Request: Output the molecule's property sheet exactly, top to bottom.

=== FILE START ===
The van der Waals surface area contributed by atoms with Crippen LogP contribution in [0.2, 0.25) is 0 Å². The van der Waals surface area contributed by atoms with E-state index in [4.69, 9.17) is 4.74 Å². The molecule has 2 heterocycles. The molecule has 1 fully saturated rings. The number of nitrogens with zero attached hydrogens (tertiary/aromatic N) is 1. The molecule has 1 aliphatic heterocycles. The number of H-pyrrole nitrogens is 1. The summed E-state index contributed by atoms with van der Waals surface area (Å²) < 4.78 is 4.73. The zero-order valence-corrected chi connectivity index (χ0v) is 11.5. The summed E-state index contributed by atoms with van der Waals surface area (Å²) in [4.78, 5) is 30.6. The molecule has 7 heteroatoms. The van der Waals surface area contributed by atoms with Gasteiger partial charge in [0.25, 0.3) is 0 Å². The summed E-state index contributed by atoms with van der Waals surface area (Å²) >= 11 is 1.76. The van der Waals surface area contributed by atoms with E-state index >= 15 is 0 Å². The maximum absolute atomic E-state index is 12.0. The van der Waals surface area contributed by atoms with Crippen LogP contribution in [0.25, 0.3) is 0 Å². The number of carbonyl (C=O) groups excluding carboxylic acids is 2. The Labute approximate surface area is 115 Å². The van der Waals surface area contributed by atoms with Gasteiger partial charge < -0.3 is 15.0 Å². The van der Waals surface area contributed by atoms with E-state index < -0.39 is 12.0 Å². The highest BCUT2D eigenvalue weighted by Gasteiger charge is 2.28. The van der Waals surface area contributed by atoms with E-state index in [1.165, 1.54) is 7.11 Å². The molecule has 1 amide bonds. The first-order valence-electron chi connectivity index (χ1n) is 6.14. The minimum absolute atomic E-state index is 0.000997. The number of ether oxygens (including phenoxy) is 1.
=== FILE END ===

The van der Waals surface area contributed by atoms with Crippen LogP contribution in [0.2, 0.25) is 0 Å². The van der Waals surface area contributed by atoms with E-state index in [4.69, 9.17) is 4.74 Å². The molecule has 2 heterocycles. The molecule has 1 fully saturated rings. The number of nitrogens with zero attached hydrogens (tertiary/aromatic N) is 1. The molecule has 1 aliphatic heterocycles. The number of H-pyrrole nitrogens is 1. The summed E-state index contributed by atoms with van der Waals surface area (Å²) < 4.78 is 4.73. The zero-order valence-corrected chi connectivity index (χ0v) is 11.5. The summed E-state index contributed by atoms with van der Waals surface area (Å²) in [4.78, 5) is 30.6. The molecule has 7 heteroatoms. The van der Waals surface area contributed by atoms with Gasteiger partial charge in [0.25, 0.3) is 0 Å². The summed E-state index contributed by atoms with van der Waals surface area (Å²) >= 11 is 1.76. The van der Waals surface area contributed by atoms with E-state index >= 15 is 0 Å². The maximum absolute atomic E-state index is 12.0. The van der Waals surface area contributed by atoms with Crippen LogP contribution in [0.25, 0.3) is 0 Å². The number of carbonyl (C=O) groups excluding carboxylic acids is 2. The Labute approximate surface area is 115 Å². The van der Waals surface area contributed by atoms with Gasteiger partial charge < -0.3 is 15.0 Å². The van der Waals surface area contributed by atoms with E-state index < -0.39 is 12.0 Å². The highest BCUT2D eigenvalue weighted by Gasteiger charge is 2.28. The van der Waals surface area contributed by atoms with E-state index in [1.165, 1.54) is 7.11 Å². The molecule has 1 amide bonds. The first-order valence-electron chi connectivity index (χ1n) is 6.14. The minimum absolute atomic E-state index is 0.000997. The number of ether oxygens (including phenoxy) is 1.